Our reporter in Tokyo, Jack Gallagher, reviews the weekend's action at the Davis Cup by BNP Paribas World Group play-off at the Ariake Coliseum, where Japan were promoted and India were relegated.
The Japan v India tie over the weekend revealed the tennis fortunes of two nations moving in different directions.
Japan captured the tie 4-1 behind stellar play from No. 1 Kei Nishikori and No. 2 Yuichi Sugita, who won their three combined singles matches all in straight sets. The victories moved Japan back into the World Group for the first time since 1985.
With Nishikori just 21, and Sugita, the story of the weekend, having turned 23 on the tie's final day, Japan clearly has a youthful foundation to build upon for the future as it prepares to take on more powerful opponents.
Japanese captain Eiji Takeuchi admits that this is part of the plan he envisions for the future of his country's Davis Cup program. "We are aiming to create a talent pool of younger players," he said. "When I first took over as captain, the average age of our players was over 30, but not anymore."
Takeuchi wants to work to improve the team he has while simultaneously identifying more talent. "With Sugita, (Go) Soeda and (Tatsuma) Ito, we want to raise the level of their games," he added. "We are looking to the younger players going forward, especially in the doubles. We have changed our development plans."
Takeuchi says the Japan Tennis Association is making a concerted effort to prepare players to compete at the international level. "We are selecting players one by one and training them to play on the Tour," he noted. "This program and our National Training Center in Tokyo are a very important part of our plans."
Japan will learn who it will play in its World Cup first round tie in 2012 when the draw is held on Wednesday evening in Bangkok.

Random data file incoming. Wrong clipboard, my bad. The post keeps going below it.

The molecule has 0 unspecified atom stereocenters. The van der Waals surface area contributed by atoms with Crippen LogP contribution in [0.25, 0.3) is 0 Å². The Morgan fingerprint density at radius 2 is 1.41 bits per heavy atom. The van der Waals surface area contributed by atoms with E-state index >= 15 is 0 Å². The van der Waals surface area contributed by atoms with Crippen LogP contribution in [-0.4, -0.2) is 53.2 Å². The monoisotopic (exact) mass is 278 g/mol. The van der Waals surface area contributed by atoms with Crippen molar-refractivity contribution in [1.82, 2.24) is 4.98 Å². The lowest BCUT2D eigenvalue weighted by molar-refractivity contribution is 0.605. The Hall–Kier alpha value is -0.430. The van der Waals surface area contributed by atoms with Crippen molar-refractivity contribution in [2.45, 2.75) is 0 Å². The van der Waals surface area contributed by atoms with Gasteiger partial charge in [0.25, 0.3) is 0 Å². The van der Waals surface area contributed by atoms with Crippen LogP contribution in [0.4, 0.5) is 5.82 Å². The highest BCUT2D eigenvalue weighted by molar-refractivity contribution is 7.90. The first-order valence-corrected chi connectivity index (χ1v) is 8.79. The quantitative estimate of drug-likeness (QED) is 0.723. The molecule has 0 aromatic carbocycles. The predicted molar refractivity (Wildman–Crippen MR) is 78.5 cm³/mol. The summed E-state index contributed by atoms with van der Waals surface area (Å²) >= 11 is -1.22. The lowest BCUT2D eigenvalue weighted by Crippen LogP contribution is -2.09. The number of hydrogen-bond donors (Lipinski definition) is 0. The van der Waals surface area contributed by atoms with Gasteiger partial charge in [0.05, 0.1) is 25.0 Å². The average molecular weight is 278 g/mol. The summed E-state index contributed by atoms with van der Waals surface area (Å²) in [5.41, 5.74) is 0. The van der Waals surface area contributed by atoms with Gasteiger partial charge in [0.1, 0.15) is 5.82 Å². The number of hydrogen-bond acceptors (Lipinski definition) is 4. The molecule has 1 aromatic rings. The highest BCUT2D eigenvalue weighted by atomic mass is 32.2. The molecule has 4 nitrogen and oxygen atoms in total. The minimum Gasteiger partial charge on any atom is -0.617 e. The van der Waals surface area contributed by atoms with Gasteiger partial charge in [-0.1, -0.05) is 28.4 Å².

Meanwhile, India's Davis Cup program is clearly at a crossroads. After being knocked out of the World Group by Serbia in the first round earlier this year, the defeat to Japan puts India back into zonal play in Asia/Oceania Group I next year.
India did suffer some bad luck both preceding the tie and during it, as doubles specialist Leander Paes was injured during the US Open and unable to travel to Tokyo, while No. 1 Somdev Devvarman suffered an injury to the deltoid muscle in his right shoulder in Friday's loss to Sugita and could not play on Sunday.
All was not lost, however, as Vishnu Vardhan - Devvarman's replacement against Nishikori on Sunday - appears a diamond in the rough who has genuine potential.
With Paes now 38, and fellow doubles player Mahesh Bhupathi 37, All India Tennis Association vice president Karti Chidambaram acknowledged that his country has to go in a different direction. "We definitely are looking to the younger lot," he stated. "We need more guys like Vishnu. There are three of four more guys like him who are ready to step up."
Chidambaram admitted it won't be easy to replace the multiple Grand Slam doubles champions. "We will have a big hole to fill when Leander and Bhupathi retire," he said.